“In his 1995 video Painter, Paul McCarthy is dressed as a disturbing, overblown absurdist cliché of an artist and is filmed in a cheap studio. He smears paint on a canvas with an oversized brush, mumbling “God” and blowing raspberries. He rubs a giant paint-tube against a canvas with his body like a sexed-up cat against a pole. The result is an abstract painting – the most ridiculous form of artwork McCarthy could think to parody. Yet over ten years later something has happened. Abstract painting feels fresh again.
Contemporary abstract painting is different to previous incarnations for a few reasons. It did not emerge in opposition to representational painting. It’s not like we are living in times where painted images of the world are dominant. The grand history of paint is also not the point. It’s almost 100 years since Kazimir Malevich painted “Black Square”, and its utopian aspects feel old-fashioned. Gone is the enticing communist idea that anti-representation meant anti-establishment. The modernist abstract paintings of the 1930s and 40s, the minimalism of the 1960s and 1970s, even the neo-abstraction of the 1980s seem long past. And yet regular visitors to exhibitions or art fairs today can’t help but notice the prominence of abstract artworks on the walls.” [Francesca Gavin on Abstract Painting]
A significant departure has been made from the characteristically fuzzy and pixelated images taken and transformed from screens present in previous paintings. In their stead is an assertive—and risky—incursion of influence from high profile painters—George Condo, Christopher Wool, and Jonathan Lasker—but especially Wool, of whom Ferris has said, “I feel like Christopher Wool is so influential, he’s almost like our de Kooning right now. Everyone is copying him, or riffing on what he has brought to the table.” Ferris has been an exemplary exponent of a mode of abstraction widespread in New York from the 2000s, an informal formalism that eschews a settled pictorial structure. It’s a pictorial approach long explored by Albert Oehlen, amongst others in Germany and outside the Anglophone world, albeit with a less colorful, hospitable edge. Oehlen and Wool are artists with a close personal and exhibiting history, Wool coming into contact with Oehlen and other Cologne artists as early as the 1980s on visits to that Rhineland city. Ferris, particularly in this exhibition, can be regarded as thoroughly located in this German-American dialogue. [David Rhodes on Keltie Ferris]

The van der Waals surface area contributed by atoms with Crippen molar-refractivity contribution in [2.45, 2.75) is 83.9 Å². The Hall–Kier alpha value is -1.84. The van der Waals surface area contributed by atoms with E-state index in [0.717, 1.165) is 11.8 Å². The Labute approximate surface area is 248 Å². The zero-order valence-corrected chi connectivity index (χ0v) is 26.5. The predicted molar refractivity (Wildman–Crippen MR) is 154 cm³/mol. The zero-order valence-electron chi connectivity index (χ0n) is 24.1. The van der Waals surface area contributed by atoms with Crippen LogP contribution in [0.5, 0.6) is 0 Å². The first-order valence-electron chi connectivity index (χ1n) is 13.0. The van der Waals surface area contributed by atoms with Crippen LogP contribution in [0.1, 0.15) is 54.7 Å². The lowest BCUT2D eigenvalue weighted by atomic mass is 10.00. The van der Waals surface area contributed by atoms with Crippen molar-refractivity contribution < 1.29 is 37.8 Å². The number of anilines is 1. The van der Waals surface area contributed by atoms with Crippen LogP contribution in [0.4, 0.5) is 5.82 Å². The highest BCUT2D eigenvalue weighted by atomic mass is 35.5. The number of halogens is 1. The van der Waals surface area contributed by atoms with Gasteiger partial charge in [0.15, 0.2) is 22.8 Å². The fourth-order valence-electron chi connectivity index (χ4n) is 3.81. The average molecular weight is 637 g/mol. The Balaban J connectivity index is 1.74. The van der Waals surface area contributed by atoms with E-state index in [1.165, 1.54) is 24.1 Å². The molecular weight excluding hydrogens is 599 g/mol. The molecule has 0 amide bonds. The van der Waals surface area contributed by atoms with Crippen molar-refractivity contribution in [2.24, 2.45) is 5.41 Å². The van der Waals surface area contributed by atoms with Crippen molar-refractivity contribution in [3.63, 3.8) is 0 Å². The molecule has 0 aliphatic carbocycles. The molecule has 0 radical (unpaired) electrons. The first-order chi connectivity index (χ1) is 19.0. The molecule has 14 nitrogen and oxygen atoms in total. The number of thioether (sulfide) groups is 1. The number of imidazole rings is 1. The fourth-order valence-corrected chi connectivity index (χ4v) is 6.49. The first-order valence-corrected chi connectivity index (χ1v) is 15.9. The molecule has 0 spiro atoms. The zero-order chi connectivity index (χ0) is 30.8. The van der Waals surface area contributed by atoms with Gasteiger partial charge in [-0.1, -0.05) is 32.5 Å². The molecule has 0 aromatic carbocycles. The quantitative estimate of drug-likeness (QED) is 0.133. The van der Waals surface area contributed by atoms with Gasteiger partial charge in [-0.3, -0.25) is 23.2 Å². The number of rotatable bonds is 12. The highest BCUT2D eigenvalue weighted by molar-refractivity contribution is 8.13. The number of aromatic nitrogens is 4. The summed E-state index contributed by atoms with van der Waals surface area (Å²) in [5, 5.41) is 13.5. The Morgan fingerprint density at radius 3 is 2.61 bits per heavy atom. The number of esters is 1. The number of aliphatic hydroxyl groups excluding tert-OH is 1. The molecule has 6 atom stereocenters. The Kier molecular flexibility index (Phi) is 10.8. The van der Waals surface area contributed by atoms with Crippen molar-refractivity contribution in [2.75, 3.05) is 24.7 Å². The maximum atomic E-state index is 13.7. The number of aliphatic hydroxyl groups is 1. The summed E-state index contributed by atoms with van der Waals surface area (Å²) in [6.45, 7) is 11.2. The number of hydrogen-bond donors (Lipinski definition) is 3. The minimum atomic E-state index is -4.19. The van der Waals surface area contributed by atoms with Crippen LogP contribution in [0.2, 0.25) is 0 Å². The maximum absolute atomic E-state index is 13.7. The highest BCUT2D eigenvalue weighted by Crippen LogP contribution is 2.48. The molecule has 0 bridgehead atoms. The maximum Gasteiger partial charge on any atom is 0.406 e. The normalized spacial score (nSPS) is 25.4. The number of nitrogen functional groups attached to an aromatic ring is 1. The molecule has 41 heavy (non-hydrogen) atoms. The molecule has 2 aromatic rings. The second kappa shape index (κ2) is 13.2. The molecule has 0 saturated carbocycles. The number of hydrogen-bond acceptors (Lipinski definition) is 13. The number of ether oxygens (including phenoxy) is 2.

There’s something going on
And I don’t know what it is
There’s a change taking place in my mind
And I don’t know how I lived
Before the doors were opened
To the house of wisdom…
The reality of it all is that reality is
What it is or what we think it is
Why are things the way they are?
Who has taught us all that we know now?
And is it for real?
Makes you wonder
Makes me wonder
Makes us wonder
[Dionne Farris Reality]
“You studied under Albert Oehlen at Kunstakademie in Düsseldorf. What does an academic arts education have to provide their students with? In hindsight, what would you advice your first-semester self in order to make the most out of it?
Studying art ideally offers a wide array of possibilities to try things out. It should be as liberal in spirit as possible, with an optional education in art history. The importance of exchanging ideas with your peers can’t be overestimated. That said, I’ve never ever painted worse than I did during my stint at the academy. In retrospect I would advise freshman David to drink more beer, simply because it takes so long for my body to go back to normal nowadays.
What was your professionalization like? From an outside perspective it seemingly all went very fast for you.
The same people who trashed my work at first became prospective buyers years later. To be honest, I still feel like I never underwent a real process of professionalization. I hope I will never become a professional. I’ve been deliberately keeping things quiet for some time now. I rarely partake in exhibitions. My paintings have been my only real contact with the art world anyways.” [David Ostrowski in conversation with Julian Brimmers].